• Abstract: The Independent Task Force on U.S. Policy Toward Northeastern Europe sponsored by the Council on Foreign Relations was formed to examine the policy challenges confronting the United States in northeastern Europe and recommend measures to advance U.S. interests in the region. The Task Force felt that northeastern Europe deserves special attention for several reasons. First, during the Cold War, northeastern Europe was a strategic backwater and received relatively little attention in U.S. policy. However, since the end of the Cold War, the region has become an important focal point of U.S. policy. The Clinton administration has given northeastern Europe high priority and viewed the region as a laboratory for promoting closer regional cooperation and reknitting Europe—both eastern and western—into a more cohesive economic and political unit. As Secretary of State Madeleine Albright noted in her speech in Vilnius, Lithuania, in July 1997, “Our challenge is to build a fully integrated Europe that includes every European democracy willing to meet its responsibilities. That goal embraces the Baltic nations.” Thus, to some extent, northeastern Europe can be seen as a test case for the Clinton administration's general approach toward post-Cold War Europe. Second, northeastern Europe is also a test case for the administration's policy toward Russia. One of the key elements of the administration's policy has been its effort to reach out to Russia and to include Russia in regional cooperation arrangements in northeastern Europe. This effort has been designed to integrate Russia gradually into a broader European framework as well as to defuse Russian concerns about the integration of the Baltic states into Euro-Atlantic institutions, especially NATO. This policy is seen by the administration as a litmus test of its effort to overcome the old zero-sum Cold War paradigm and demonstrate that greater regional cooperation can bring benefits to all, including Russia. Thus, how well this policy succeeds will have broader implications for the administration's policy toward Russia as a whole. Third, three critical areas of U.S. policy interest—the Baltics, the Nordics, and Russia—intersect in northeastern Europe. Instability in the region would affect all three interests. Moreover, the Baltic region is the one region in Europe where a U.S.-Russian confrontation is still conceivable. Thus, the United States has a strong stake in defusing the potential for conflict in the region and promoting its stable economic and political development. Fourth, the United States faces a number of critical challenges in the region. One of the most important is managing the security aspirations of the Baltic states. The Baltic states are tied to Europe historically and culturally. They share Western values and aspirations. Having thrown off the shackles of communism and Soviet domination, the Baltic states, like their counterparts in Central Europe, want to join Europe and Euro-Atlantic institutions. How the United States seeks to accommodate their security aspirations will be a major test of the U.S. commitment to creating a “Europe whole and free” and its ability to overcome the zero-sum logic of the Cold War. Fifth, the policy challenges in northeastern Europe—particularly those in the Baltic subregion—directly touch on Russia's security interests and have important implications for U.S.-Russian relations. Top Russian officials have reiterated on numerous occasions that Baltic membership in NATO could have serious repercussions for Russia's relations with NATO and the newly established Russia-NATO Council in particular. Although such statements should not necessarily be taken at face value, they highlight the sensitivity of the Baltic issue among the Russian policy elite and ensure that it will remain a highly contentious issue in U.S. relations with Russia. Sixth, the issue of security in northeastern Europe directly affects U.S. relations with the Nordic states, especially Sweden and Finland: the Baltic states are in the Nordic states' strategic backyard. Thus, how the Baltic issue is handled has direct implications for Nordic security—and especially for relations of the Nordic states with Russia. Neither Sweden nor Finland wants to see the Baltic or Nordic region become a gray zone or flash point. At the same time, neither wants to assume the primary responsibility for the security of the Baltic states, which would overburden the capability of either nation. Finally, security issues in northeastern Europe pose important dilemmas for U.S. policy toward NATO. The Baltic issue is the trickiest and most sensitive part of the enlargement puzzle. The Clinton administration has committed itself to helping the Baltic states gain membership in NATO. But many senators have reservations about further enlargement, especially to the Baltic states. So do many of America's NATO allies. Thus, gaining support for Baltic membership could be difficult and will require the administration to build a consensus for its policy both in the U.S. Senate and within the alliance.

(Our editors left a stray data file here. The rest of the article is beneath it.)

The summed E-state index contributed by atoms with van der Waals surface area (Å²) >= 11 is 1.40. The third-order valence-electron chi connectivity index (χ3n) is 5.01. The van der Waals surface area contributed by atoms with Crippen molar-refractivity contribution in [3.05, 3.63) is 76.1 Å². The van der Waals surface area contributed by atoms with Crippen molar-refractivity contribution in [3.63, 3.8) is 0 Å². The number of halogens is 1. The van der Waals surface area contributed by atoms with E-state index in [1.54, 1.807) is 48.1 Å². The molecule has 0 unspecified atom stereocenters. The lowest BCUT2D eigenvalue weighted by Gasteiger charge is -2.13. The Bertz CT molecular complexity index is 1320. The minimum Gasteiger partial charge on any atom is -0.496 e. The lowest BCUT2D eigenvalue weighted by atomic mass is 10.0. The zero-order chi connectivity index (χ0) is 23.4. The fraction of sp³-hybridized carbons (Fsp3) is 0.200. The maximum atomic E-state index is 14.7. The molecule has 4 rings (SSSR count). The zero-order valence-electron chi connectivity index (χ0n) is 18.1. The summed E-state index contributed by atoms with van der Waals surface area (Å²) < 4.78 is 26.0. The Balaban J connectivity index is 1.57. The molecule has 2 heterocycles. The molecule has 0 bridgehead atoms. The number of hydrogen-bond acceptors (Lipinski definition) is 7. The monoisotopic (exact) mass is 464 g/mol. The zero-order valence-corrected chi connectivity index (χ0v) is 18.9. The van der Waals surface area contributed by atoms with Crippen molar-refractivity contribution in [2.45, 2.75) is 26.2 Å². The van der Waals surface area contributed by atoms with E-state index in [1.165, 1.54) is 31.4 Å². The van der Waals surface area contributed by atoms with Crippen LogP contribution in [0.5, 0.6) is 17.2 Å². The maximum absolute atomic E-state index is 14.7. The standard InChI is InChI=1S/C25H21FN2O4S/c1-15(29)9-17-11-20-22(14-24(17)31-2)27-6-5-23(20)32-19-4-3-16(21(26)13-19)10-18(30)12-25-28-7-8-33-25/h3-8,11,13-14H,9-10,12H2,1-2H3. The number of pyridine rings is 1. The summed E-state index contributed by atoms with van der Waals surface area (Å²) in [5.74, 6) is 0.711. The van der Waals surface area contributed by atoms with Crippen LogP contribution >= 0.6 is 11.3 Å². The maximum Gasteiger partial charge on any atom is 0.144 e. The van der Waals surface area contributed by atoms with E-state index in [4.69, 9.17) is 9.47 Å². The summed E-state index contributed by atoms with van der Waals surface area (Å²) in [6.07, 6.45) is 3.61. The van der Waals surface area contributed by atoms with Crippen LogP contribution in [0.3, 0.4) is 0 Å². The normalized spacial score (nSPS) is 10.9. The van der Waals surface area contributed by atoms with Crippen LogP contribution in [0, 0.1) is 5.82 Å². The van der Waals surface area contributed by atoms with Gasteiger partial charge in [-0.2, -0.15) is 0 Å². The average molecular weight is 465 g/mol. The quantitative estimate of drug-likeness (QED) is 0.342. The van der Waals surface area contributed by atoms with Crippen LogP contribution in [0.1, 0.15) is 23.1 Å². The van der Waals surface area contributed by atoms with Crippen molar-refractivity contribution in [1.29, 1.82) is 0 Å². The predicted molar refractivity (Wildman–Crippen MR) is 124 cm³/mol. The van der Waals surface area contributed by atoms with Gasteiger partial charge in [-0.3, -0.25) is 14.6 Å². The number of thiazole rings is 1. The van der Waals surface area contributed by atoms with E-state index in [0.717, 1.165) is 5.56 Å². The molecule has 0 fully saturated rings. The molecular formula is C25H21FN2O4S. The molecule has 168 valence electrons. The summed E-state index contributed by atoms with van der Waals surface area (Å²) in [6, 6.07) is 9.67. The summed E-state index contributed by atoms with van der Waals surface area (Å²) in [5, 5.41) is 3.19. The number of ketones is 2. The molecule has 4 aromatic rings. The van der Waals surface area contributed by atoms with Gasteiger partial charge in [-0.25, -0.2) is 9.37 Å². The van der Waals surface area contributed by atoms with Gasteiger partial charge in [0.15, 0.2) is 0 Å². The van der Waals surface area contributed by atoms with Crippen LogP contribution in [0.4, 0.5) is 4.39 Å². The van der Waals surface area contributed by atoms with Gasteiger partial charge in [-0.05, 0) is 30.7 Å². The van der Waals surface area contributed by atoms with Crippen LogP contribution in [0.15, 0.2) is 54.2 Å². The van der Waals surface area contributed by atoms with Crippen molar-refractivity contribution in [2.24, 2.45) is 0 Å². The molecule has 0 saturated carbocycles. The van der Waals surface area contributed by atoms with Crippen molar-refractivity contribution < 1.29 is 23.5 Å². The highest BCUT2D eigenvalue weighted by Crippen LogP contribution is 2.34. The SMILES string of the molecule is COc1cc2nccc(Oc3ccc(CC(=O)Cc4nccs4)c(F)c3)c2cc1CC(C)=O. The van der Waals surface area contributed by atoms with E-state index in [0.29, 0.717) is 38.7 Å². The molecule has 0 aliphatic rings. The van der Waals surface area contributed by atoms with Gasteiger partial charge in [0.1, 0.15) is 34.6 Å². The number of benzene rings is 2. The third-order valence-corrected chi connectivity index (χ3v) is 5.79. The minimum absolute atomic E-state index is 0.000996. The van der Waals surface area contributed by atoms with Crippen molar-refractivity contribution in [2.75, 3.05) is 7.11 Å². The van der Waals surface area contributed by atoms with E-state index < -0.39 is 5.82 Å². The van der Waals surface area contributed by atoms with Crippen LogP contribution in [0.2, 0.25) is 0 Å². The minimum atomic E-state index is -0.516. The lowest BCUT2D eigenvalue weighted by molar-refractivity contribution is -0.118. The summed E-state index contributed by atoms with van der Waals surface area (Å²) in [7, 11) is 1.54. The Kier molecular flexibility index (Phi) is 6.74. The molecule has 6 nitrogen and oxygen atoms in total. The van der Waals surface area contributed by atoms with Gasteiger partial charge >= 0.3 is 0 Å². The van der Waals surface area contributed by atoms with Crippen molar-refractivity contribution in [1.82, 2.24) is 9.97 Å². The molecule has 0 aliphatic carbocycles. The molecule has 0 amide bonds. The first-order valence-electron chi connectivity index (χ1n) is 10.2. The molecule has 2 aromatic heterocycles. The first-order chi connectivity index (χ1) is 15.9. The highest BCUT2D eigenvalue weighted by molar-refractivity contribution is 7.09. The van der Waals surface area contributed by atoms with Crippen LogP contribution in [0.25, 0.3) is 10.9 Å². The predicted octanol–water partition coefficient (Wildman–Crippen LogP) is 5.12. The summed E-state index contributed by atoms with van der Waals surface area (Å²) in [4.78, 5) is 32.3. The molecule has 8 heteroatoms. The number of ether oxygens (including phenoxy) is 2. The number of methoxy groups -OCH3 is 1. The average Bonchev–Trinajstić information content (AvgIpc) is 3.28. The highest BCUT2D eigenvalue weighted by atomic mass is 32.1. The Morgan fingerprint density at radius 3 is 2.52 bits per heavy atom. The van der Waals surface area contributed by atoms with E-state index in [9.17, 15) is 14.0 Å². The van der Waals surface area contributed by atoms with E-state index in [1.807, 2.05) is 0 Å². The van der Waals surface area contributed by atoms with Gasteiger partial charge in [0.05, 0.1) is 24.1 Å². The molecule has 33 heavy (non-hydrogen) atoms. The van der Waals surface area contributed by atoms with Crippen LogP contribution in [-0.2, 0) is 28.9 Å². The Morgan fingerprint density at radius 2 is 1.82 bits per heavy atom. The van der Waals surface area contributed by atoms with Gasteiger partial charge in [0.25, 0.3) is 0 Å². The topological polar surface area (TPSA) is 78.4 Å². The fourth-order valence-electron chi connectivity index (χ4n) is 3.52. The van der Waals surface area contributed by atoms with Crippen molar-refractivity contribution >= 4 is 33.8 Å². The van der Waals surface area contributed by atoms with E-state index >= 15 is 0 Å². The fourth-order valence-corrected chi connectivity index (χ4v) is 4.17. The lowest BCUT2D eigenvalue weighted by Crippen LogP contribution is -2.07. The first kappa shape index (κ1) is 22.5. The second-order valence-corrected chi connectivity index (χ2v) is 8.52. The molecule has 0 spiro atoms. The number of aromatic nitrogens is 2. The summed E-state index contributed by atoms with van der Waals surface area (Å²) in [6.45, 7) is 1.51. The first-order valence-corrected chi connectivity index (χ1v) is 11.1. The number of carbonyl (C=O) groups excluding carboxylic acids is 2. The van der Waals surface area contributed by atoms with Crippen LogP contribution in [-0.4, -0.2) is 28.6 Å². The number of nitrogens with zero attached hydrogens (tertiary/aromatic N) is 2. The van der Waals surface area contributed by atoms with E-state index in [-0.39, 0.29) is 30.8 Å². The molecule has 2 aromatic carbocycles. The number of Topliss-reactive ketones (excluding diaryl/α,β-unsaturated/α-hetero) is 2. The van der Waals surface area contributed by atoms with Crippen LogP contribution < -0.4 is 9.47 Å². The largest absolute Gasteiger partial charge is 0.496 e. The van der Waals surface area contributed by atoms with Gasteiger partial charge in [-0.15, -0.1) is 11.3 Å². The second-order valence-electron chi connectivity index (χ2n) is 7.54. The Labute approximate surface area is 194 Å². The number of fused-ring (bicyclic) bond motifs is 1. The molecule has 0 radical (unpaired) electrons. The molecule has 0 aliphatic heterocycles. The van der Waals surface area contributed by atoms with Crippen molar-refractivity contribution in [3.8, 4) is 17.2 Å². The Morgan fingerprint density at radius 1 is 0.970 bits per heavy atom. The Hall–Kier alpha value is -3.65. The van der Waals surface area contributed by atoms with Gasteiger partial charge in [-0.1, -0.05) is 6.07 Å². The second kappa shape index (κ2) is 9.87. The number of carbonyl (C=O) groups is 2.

• Topic: Cold War, Communism
  • Political Geography: Russia, United States, Europe, Eastern Europe